What is reinforcing the behavior?

If you can pinpoint what the reinforcement is for your dog, you can figure out ways to manage the situation so the dog is not self-reinforcing by doing the behavior.  With the above example of barking, if the dog is reinforced for barking at the mailman because he can then watch the mailman leave, keep the dog in an area where he cannot see the mailman come or go.  If someone is yelling at the dog to be quiet, eliminate this – and help the dog with a better environment so he won’t be barking to be yelled at.  Be sure to give tons of attention instead when he is quiet, even for short periods of time.  And so on.

We always want to set up the environment and situation to set the dog up to be successful with the behaviors that we do want to see instead.  Take time to decide what you do want the dog to do instead.  Be specific.  Instead of barking, what do you want the dog to do instead?  Lie on a dog bed chewing a bone?  Bring you a toy when someone is at the door (the toy to help keep his mouth busy instead of barking)?  Etc.

Set up for success!

Take time to teach your dog that new behavior that you want to see.  Teach it in a different area and context than where the old behavior (that you don’t like) is happening.  Don’t start to teach an alternative behavior for barking in areas where the dog is already barking.  Teach your dog the new behavior until he knows it very well and it’s easy for him.  Then gradually bring the new behavior into the environments that would normally trigger barking.  Set your dog up for success and move through this gradually.  Begin at a distance from the area or activity.  If your dog has trouble, move farther away.  If he gets it right easily, move a bit closer.

Teach the new behavior.

In order for behavior changes to become long-lasting, we must also think about the many hours in a day that we are not actually training.  How can we lessen barking in those moments as well?  (Or whichever behavior you are trying to change.)  Remember that if your dog is barking, he is practicing the behavior of barking and getting better at it.  You don’t want him to practice barking.  You want him to practice being quiet.

How can you set him up to be successful in being quiet?  Enrichment activities are always super in any type of behavior change program, as they occupy the mind and the body.  Gates can be used to section off the dog’s space into areas he can be successful in (gates positioned so he can’t get to windows to see that mailman).  Music can mask every day sounds that may trigger barking during the day or night.  The idea is to prevent the old behavior from happening and encourage the new behavior (in this case quiet) as often as possible and for as long as necessary for the new behavior to become a habit.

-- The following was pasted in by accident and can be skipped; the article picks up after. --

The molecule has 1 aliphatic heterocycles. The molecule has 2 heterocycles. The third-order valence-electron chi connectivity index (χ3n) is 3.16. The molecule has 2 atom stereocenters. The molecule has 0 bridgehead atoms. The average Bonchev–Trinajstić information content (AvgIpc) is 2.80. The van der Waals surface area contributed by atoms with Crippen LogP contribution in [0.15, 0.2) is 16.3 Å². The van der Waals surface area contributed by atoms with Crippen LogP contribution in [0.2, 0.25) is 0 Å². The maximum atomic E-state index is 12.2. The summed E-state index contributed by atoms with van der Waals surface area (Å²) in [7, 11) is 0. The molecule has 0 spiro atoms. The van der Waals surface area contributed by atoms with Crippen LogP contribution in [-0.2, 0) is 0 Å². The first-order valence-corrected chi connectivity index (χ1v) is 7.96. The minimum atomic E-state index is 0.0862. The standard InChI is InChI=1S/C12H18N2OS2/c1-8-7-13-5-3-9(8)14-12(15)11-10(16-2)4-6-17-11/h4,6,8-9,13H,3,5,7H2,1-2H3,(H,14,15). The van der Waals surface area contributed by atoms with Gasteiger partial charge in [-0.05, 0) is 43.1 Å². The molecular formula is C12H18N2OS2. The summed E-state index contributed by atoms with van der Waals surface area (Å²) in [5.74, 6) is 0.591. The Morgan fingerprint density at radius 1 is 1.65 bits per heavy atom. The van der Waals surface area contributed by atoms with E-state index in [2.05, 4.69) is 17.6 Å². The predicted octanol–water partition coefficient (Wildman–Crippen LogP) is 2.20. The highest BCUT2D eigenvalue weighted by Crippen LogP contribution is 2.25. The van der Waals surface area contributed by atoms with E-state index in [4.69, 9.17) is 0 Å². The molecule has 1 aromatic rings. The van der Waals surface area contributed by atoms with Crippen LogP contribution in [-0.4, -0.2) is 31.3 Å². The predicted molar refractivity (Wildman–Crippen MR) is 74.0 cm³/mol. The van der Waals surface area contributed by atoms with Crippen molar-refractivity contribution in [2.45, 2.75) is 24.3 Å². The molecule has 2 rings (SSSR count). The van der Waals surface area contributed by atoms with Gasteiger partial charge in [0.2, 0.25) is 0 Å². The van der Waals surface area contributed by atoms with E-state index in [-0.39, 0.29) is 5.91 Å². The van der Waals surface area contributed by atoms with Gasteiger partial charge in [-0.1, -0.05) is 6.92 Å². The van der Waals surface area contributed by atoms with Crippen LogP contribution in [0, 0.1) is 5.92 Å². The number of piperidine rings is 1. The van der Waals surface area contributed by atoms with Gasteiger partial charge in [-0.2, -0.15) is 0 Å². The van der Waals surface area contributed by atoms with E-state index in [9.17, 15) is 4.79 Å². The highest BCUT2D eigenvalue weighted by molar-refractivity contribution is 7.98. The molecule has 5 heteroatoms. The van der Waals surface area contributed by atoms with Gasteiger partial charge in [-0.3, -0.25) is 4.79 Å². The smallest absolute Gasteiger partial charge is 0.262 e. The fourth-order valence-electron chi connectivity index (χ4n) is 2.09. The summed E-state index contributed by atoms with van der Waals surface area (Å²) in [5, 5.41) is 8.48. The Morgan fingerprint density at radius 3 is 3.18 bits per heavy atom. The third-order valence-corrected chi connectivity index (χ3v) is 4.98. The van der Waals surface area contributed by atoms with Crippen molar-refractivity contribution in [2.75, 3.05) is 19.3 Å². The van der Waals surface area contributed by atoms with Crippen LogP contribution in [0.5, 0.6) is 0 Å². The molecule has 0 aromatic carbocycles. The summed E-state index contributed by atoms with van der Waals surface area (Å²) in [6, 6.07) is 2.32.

Encourage feelings of well being.

Is all this a lot of work?  Well, it can be if the old behavior has been allowed to become a habit and if the dog has been allowed to practice it for awhile and get really good at it.  The good news is that dogs never stop learning.  And … dogs do what works and brings them things that they like and feelings of well being.  If we take the time to set up their environment and activities to provide for lots of reinforcement (things they like) for behaviors we want, and to help them feel stress-free, safe, and happy, we can begin to easily shape behavior into what we want – and what our dogs want.


About the Author

Debbie Bauer, HTACP, operates Your Inner Dog in the Effingham, Illinois area and has over 25 years of teaching and consulting experience working with dogs and their people. She specializes in working with dogs that display shy, fearful and reactive behaviors and also has extensive experience working with dogs with special abilities, including deaf and blind/deaf dogs. Bauer has trained dogs in a variety of fields, including therapy work, flyball, herding, print ad and media work, obedience, rally, agility, musical freestyle, conformation, lure coursing, tricks and scent work. She has over 13 years of experience with custom-training assistance dogs, including medical alert dogs, to match the specific needs of each person.  Her special interest lies in educating the public about dogs which are homozygous merle (often called double merle), and about how deaf, blind, and deaf/blind dogs can live happy fulfilled lives as part of a family.